MOREAU — The bridge that carries Route 9 over the Northway will be replaced next year, the state Department of Transportation announced on Friday.
The bridge replacement is part of a $13.5 million project currently underway that will revamp the Exit 17 interchange and enhance safety and mobility in the corridor.
Exit 17 is the access point for Moreau State Park, a popular destination that draws visitors to the region each year.
The upgrades follow a recommendation by the Adirondack/Glens Falls Transportation Council, according to a news release.
“The new bridge, which approaches the gateway to the Adirondacks, will provide enhanced reliability for travelers and the wider shoulders will provide accommodations for users of all mobilities, including cyclists and pedestrians,” Marie Dominguez, commissioner of the state Department of Transportation, said in a statement.
The project will replace the existing 103-foot-wide bridge with a 55-foot-wide bridge. Two 12-foot-wide lanes will be separated by a 12-foot median. The bridge will have two 8-foot-wide shoulders on either side for pedestrians and bicyclists.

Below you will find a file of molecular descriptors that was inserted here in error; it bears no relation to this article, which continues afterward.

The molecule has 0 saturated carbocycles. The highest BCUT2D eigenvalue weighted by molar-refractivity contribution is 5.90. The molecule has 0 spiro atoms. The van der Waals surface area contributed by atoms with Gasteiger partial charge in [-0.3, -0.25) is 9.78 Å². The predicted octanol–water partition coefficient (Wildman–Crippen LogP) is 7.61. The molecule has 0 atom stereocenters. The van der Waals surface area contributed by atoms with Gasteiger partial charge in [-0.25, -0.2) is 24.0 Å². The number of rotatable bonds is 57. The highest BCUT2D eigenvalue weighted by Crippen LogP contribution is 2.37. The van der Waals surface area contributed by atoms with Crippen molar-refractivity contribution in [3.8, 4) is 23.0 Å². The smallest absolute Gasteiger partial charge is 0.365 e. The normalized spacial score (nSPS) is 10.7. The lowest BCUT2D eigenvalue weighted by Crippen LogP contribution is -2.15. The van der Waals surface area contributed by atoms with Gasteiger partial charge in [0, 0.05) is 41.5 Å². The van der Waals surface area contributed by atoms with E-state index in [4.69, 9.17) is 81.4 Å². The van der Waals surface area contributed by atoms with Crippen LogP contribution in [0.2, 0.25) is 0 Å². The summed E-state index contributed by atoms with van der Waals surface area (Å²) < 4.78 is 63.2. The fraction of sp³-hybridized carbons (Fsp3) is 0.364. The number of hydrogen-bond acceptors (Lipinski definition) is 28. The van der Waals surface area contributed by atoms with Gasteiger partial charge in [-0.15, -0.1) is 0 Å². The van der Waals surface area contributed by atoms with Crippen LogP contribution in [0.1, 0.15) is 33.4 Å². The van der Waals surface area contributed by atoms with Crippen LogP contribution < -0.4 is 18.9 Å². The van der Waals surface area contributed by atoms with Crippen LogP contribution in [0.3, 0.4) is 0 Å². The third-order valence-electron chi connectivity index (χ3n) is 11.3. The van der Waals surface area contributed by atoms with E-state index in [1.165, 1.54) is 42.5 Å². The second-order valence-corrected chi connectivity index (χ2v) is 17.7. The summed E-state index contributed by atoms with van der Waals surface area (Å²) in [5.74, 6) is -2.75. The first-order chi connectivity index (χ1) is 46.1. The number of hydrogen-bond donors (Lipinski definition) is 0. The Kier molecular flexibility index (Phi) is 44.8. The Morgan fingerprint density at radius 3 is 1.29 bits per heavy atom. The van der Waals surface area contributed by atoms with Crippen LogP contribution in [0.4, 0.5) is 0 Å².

The new bridge is expected to last for 75 years, according to the release.
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In addition, the project will realign the existing on- and off-ramps to create two T-shaped intersections. Once complete, the project will simplify connections between the Northway and Route 9.
The current traffic patterns allows eight separate connections between Route 9 and the Northway.
Work to remove the existing bridge will begin next spring, and construction is expected to be completed by the end of 2022.
All traffic will be shifted to the southbound portion of the existing bridge while the northbound portion is removed. Once the new bridge is done, traffic will be shifted onto it.
Four full overnight closures of the Northway are anticipated in the spring and fall while crews remove and install large items.
Aaron Frankenfeld, director of the Adirondack/Glens Falls Transportation Council, said the work will help enhance the safety and preserve the capacity for one of the region’s main corridors.
“We are excited to see this project move forward,” he said in a statement. “Our partners at NYSDOT have developed a design that will right-size the system, improve safety and operation and preserve capacity and access to one of our region’s growth corridors.”
Chad Arnold is a reporter for The Post-Star covering the city of Glens Falls and the town and village of Lake George and Washington County government. Follow him on Twitter @ChadGArnold.